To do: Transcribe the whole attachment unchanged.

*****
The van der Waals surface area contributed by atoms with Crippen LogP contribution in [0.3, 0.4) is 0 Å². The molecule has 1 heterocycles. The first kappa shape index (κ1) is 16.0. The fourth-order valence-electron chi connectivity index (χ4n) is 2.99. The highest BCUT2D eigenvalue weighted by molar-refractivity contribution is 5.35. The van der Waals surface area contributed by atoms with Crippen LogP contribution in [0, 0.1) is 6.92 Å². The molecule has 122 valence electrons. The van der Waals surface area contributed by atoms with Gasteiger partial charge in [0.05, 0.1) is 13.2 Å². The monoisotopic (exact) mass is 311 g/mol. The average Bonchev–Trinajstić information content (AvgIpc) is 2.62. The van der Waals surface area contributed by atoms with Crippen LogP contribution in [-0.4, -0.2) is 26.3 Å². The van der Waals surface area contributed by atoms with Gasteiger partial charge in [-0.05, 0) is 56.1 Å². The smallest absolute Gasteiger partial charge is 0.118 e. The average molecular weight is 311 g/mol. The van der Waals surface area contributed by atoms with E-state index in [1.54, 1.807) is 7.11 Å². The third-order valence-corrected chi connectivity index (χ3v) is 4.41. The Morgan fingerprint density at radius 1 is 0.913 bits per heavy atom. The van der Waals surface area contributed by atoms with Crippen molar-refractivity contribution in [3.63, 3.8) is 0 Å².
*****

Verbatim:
The van der Waals surface area contributed by atoms with Crippen LogP contribution in [0.3, 0.4) is 0 Å². The molecule has 1 heterocycles. The first kappa shape index (κ1) is 16.0. The fourth-order valence-electron chi connectivity index (χ4n) is 2.99. The highest BCUT2D eigenvalue weighted by molar-refractivity contribution is 5.35. The van der Waals surface area contributed by atoms with Crippen LogP contribution in [0, 0.1) is 6.92 Å². The molecule has 122 valence electrons. The van der Waals surface area contributed by atoms with Gasteiger partial charge in [0.05, 0.1) is 13.2 Å². The monoisotopic (exact) mass is 311 g/mol. The average Bonchev–Trinajstić information content (AvgIpc) is 2.62. The van der Waals surface area contributed by atoms with Crippen LogP contribution in [-0.4, -0.2) is 26.3 Å². The van der Waals surface area contributed by atoms with Gasteiger partial charge in [-0.05, 0) is 56.1 Å². The smallest absolute Gasteiger partial charge is 0.118 e. The average molecular weight is 311 g/mol. The van der Waals surface area contributed by atoms with E-state index in [1.54, 1.807) is 7.11 Å². The third-order valence-corrected chi connectivity index (χ3v) is 4.41. The Morgan fingerprint density at radius 1 is 0.913 bits per heavy atom. The van der Waals surface area contributed by atoms with Crippen molar-refractivity contribution in [3.63, 3.8) is 0 Å².